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Occams razor states that given a choice between differing explanations one should always choose the simplest. Of course this begs the question as to what one could mean by simplest.

I'm interested in situations in which the opposite principle has been found correct. That the more complex explanation wins out.

A possible example could be: There is life only on this planet and it is carbon-based as opposed to there are many kinds of life on many planets and they are not neccessarily carbon-based.

Given that choice the simplest seems to be the first, whereas I think the second, the more complex explanation is likely to be correct.

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Occams razor states that given a choice between differing explanations one should always choose the simplest. Of course this begs the question as to what one could mean by simplest.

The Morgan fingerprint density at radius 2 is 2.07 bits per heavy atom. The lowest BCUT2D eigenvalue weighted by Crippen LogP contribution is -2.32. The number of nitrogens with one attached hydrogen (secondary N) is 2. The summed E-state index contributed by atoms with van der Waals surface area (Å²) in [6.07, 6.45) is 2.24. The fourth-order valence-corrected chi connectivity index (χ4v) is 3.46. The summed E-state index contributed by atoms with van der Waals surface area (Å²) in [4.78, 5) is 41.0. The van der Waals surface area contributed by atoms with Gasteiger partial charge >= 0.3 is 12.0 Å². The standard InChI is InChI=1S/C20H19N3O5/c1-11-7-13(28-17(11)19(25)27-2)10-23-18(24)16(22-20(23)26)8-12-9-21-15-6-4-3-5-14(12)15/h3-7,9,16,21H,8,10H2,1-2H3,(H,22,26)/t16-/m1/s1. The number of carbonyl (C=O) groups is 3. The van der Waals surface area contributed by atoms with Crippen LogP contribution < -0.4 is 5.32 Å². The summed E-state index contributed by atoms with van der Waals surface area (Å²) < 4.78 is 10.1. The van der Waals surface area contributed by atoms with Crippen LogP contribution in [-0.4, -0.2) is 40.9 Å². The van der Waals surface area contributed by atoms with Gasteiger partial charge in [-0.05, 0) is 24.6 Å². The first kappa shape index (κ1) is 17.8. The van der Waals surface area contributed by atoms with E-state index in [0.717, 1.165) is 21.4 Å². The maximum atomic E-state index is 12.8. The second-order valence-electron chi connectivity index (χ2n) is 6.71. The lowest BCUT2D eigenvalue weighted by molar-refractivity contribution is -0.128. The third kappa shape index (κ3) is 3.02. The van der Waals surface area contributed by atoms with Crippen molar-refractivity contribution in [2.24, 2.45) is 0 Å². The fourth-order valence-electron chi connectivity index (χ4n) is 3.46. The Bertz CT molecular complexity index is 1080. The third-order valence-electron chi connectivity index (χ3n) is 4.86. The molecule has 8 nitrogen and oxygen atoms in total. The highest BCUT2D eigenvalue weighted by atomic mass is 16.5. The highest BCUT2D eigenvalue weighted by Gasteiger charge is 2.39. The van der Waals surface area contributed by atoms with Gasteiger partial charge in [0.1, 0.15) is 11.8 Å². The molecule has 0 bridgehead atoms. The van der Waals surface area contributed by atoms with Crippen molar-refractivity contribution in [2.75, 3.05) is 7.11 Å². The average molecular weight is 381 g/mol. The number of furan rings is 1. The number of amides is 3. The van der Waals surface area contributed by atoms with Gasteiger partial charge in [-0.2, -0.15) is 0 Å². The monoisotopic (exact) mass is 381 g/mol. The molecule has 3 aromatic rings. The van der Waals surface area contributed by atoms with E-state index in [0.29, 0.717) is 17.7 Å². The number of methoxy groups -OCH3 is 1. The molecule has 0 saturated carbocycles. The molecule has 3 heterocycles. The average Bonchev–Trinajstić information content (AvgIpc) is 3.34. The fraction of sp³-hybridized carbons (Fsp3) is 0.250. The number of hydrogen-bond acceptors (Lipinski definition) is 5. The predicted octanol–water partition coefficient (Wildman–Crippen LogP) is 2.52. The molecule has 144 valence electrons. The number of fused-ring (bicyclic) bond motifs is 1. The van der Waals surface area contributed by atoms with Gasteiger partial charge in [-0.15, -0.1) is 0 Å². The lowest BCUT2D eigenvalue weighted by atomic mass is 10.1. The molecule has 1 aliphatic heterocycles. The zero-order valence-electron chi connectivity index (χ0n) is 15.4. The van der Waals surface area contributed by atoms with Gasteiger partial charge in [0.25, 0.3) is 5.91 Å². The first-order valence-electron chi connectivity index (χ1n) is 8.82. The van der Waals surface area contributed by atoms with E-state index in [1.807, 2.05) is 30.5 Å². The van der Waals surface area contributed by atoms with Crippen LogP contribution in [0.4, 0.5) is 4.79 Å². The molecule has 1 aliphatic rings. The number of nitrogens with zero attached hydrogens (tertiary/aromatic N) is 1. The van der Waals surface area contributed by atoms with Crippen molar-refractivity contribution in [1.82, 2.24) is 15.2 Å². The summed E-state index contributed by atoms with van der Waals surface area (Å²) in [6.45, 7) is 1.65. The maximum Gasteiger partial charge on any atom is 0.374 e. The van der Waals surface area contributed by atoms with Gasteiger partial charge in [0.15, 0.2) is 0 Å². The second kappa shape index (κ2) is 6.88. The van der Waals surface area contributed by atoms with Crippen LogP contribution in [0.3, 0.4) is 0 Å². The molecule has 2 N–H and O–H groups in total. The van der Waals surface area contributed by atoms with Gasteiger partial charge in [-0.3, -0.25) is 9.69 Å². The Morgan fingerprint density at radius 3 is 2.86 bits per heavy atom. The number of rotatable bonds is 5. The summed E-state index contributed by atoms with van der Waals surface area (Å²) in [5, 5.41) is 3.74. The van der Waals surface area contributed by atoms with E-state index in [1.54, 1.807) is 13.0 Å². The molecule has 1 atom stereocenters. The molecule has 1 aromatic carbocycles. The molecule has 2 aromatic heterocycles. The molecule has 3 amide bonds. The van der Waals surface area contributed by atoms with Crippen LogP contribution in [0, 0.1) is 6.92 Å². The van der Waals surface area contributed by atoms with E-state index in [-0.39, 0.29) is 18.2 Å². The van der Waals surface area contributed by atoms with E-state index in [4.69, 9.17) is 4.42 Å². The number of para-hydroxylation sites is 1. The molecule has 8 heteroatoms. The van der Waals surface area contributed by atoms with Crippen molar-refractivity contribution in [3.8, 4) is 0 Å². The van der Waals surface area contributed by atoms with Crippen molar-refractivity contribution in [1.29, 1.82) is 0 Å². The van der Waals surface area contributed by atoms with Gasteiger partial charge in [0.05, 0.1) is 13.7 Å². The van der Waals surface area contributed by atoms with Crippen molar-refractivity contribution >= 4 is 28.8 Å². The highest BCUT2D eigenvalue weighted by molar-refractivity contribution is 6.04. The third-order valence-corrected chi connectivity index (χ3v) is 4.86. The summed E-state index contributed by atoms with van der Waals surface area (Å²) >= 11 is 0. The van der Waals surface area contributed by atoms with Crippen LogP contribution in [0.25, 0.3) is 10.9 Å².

That's a pretty poor restatement of Occam's razor. What he actually said was Numquam ponenda est pluralitas sine necessitate, or "Plurality ought never be posited without necessity."

In other words, one should not introduce an entity into an explanation which is not necessary.

A possible example could be: There is life only on this planet and it is carbon-based as opposed to there are many kinds of life on many planets and they are not neccessarily carbon-based.

In order for that to be an example of Occam's razor, we'd need two competing explanations for the same phenomenon. That's not the case here.

  • Didn't liebniz posit an alternate idea, that all logical possibilities are not only possible but neccessary, and that this world is the best of all possible worlds? He may not have used the qualifier 'neccessary', but I'm sure some philosophers must have done. Its seems like an obvious extension of his work. – Mozibur Ullah Dec 1 '12 at 17:18

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